# Send Email From Excel With Formula (No Macros!)

This tutorial demonstrates how to send an email from Excel with a formula (no macros necessary). In Excel, you can send an email by running a macro, but if you prefer not to use VBA, keep reading.

In Excel, it’s possible to click on a cell and send an email automatically. This can be done with a formula using the HYPERLINK Function. You can create a hyperlink formula that uses the mailto command and auto-populates fields like to, subject, cc, and the body of an email.

``=HYPERLINK("mailto:" & C3 & "?subject="&IF(D3=1,\$I\$3,IF(D3=2,\$I\$4,\$I\$5)) &"&cc=abclimited@abc.com"&"&body="&IF(D3=1,\$J\$3,IF(D3=2,\$J\$4,\$J\$5&E3)) & " " &\$J\$7, "Send email")``

The Link_Location is the first part of the formula. This example sets mailto, subject, and body.

#### Mail To

The “mailto:” part of the formula sets the email recipient. This needs to be a valid email address entered into the formula – or, in this example – linked to a cell (C3) that contains a valid email address.

``"mailto:" & C4``

#### Subject

The “?subject=” can have text between the equals sign and quotation marks, link to a cell, or contain a formula. In this example, there’s a formula to check the status of an order. If the status is 1, use “Thank you for your order” from cell I3.

To do that, use the following IF statement for the subject part of the formula.

``"?subject="&IF(D4=1,\$I\$3,IF(D4=2,\$I\$4,\$I\$5))``

Note that there has to be a ? symbol before the word “subject.”

#### CC

If you want to add a cc to your email, insert it into the formula after the subject in quotation marks. You need an ampersand (&) before the “cc.”. You can either type in the email address to cc the mailto, or you can link it to an external cell as with the subject and body of the email.

``"&cc=abclimited@abc.com"``

#### Body

The “&body=” part of the formula can contain additional text before the closing quotation mark. You can also create a customized IF statement with a formula:

``"&body="&IF(D5=1,\$J\$3,IF(D5=2,\$J\$4,\$J\$5&E5)) & " " &\$J\$7``

This IF statement looks at the status of the order, and then adds a message to the end of the email body (Thank you for your business!).

As with the cc, you need an ampersand (&) before the word “body.”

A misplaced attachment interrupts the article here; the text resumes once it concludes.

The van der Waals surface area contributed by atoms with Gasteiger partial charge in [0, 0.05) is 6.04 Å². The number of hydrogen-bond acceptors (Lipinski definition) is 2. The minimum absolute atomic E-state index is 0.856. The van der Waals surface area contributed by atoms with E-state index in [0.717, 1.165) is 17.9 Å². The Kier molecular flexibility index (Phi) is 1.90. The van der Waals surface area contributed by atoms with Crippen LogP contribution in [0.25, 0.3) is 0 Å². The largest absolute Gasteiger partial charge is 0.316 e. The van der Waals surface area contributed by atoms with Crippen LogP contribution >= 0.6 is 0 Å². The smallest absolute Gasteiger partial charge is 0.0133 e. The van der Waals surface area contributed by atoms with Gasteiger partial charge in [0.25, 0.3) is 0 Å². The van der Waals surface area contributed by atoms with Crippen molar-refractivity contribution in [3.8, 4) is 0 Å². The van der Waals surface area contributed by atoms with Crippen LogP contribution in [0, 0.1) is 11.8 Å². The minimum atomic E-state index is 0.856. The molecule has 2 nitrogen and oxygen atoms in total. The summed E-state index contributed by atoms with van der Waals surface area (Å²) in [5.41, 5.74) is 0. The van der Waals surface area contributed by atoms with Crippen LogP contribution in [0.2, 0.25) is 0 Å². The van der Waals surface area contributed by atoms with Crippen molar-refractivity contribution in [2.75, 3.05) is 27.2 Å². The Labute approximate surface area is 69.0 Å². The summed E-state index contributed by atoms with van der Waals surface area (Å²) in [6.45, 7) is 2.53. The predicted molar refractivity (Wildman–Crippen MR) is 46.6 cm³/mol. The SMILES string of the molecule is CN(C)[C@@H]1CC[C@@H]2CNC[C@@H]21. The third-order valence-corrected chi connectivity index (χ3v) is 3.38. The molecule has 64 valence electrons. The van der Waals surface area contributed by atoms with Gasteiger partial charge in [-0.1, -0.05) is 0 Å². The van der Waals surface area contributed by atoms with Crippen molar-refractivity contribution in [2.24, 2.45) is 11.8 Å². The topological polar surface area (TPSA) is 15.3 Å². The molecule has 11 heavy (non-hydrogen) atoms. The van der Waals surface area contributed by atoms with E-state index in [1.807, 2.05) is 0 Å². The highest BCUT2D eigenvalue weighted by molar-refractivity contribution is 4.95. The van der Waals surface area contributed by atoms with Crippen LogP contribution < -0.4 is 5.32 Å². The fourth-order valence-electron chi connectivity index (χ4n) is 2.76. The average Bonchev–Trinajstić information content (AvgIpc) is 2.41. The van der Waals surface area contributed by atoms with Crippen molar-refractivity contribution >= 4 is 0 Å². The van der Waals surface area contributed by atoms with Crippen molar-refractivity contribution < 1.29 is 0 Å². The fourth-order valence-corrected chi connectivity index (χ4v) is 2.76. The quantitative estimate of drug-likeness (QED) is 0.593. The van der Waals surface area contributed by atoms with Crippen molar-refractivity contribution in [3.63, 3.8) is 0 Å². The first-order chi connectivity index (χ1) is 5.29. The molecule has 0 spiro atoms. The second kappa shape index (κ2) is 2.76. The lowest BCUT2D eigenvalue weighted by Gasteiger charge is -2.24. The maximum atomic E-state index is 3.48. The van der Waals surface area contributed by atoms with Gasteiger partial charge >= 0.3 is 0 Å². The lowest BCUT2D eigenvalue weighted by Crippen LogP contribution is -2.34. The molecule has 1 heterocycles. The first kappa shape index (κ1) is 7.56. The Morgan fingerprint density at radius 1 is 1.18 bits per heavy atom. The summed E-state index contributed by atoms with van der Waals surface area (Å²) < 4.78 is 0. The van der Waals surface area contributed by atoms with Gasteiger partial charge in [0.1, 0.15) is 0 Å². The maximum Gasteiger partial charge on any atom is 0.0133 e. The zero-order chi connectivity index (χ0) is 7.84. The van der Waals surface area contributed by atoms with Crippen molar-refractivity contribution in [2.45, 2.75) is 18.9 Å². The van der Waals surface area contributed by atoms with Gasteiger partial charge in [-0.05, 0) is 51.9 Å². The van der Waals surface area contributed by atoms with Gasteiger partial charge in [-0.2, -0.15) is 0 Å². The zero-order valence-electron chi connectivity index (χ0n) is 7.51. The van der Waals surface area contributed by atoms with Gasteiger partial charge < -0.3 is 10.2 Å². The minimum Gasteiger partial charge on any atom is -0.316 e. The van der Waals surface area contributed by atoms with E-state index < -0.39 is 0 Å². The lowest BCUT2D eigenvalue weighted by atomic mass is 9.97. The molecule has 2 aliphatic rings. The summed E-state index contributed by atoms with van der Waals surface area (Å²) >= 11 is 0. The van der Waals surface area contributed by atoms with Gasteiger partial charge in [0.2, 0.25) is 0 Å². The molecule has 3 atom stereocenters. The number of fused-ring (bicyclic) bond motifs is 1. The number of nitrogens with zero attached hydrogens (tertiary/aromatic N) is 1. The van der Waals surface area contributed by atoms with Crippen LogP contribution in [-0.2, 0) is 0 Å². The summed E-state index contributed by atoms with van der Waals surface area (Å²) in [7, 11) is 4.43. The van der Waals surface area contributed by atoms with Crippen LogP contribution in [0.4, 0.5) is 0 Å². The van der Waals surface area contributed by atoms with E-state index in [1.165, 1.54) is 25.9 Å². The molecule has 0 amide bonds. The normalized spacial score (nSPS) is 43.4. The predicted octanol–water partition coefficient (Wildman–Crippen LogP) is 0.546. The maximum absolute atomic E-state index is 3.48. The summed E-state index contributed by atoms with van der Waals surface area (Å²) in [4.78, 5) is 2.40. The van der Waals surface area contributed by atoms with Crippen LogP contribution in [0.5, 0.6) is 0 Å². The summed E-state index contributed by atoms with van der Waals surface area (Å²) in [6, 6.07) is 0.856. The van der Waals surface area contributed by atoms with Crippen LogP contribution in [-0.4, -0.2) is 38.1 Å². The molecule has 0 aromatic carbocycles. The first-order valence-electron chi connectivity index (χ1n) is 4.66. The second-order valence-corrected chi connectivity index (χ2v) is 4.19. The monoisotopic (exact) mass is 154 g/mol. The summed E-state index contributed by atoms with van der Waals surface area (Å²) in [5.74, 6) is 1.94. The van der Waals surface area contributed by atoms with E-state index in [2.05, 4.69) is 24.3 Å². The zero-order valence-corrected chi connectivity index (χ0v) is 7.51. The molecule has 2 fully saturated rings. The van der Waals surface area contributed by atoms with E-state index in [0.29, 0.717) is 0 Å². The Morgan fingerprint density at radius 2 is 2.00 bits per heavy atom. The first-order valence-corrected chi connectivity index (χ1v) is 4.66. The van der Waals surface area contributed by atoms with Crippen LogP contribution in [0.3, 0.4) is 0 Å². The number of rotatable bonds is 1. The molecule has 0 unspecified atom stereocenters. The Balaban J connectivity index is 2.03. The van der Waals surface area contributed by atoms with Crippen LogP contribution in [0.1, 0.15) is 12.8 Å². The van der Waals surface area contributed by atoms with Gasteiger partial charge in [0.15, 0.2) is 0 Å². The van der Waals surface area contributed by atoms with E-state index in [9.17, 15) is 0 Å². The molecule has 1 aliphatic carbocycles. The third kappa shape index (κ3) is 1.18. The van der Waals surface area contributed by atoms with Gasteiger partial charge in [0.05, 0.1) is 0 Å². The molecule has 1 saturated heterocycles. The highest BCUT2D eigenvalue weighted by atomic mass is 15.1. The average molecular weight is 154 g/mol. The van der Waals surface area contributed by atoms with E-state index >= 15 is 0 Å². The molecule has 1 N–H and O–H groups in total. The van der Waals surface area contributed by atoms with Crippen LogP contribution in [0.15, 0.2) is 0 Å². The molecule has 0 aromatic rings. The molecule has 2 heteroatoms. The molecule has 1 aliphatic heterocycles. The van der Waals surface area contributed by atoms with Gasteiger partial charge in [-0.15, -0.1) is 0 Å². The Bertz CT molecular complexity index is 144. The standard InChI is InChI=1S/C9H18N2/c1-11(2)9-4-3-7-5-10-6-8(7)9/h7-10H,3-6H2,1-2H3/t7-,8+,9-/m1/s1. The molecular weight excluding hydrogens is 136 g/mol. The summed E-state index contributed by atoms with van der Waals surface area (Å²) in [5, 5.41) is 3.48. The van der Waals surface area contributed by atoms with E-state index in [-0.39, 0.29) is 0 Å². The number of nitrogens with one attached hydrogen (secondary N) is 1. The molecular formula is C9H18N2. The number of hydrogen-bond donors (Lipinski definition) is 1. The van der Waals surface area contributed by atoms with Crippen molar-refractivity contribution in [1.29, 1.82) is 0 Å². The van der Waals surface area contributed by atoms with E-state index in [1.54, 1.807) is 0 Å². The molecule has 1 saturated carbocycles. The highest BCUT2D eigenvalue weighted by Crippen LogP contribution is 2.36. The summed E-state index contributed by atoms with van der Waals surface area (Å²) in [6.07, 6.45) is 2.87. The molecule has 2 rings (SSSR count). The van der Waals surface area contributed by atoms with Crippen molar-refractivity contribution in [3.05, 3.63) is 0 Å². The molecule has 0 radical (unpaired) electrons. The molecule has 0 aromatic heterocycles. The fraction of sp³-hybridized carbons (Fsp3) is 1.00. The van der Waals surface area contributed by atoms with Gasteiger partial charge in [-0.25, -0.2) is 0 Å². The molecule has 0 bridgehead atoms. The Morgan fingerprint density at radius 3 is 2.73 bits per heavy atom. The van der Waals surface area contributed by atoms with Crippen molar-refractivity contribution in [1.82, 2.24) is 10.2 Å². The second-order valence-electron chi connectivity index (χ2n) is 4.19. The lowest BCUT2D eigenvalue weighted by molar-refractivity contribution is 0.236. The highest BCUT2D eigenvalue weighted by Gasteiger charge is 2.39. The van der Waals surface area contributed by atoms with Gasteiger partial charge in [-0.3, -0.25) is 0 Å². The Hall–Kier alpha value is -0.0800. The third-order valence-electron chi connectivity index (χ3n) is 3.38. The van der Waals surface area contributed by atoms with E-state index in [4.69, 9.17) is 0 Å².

The message at the end (in cell J7) contains the text:

``"%0A%0AThank you for your business! %0A %0A Kind Regards%0A ABC Limited"``

where the “%0A” adds blank lines. The text in the email is displayed as follows: Note: In the formula, the cells that refer to the lookup columns (for the subject and body text) have been put in the formulas as absolute (or “locked”) cell addresses. This lets you copy the formula down to the rest of the order records.

### Friendly Name

The final part of the formula is what displays in the hyperlinked cell in Excel – this is the text you click on to create the email. This example uses the text “Send email,” but any text can be entered, as long as it is within quotation marks.

View the formula in the Function Dialog box by clicking on the formula, and then clicking the Insert Function box in the formula bar. The Link_location and Friendly_name are shown in the function arguments. Therefore, the formula:

``=HYPERLINK("mailto:" & C3 & "?subject="&IF(D3=1,\$I\$3,IF(D3=2,\$I\$4,\$I\$5)) &"&cc=abclimited@abc.com"&"&body="&IF(D3=1,\$J\$3,IF(D3=2,\$J\$4,\$J\$5&E3)) & " " &\$J\$7, "Send email")``

produces this email: ## Copy Formula Down

Since the formula uses absolute cell addresses to refer to the subject and body “lookup” cells, you only need to type in the whole formula once. Then, copy the first cell down to the rest of the rows of your range. Click any of the “Send email” hyperlinks to send a customized email to the client.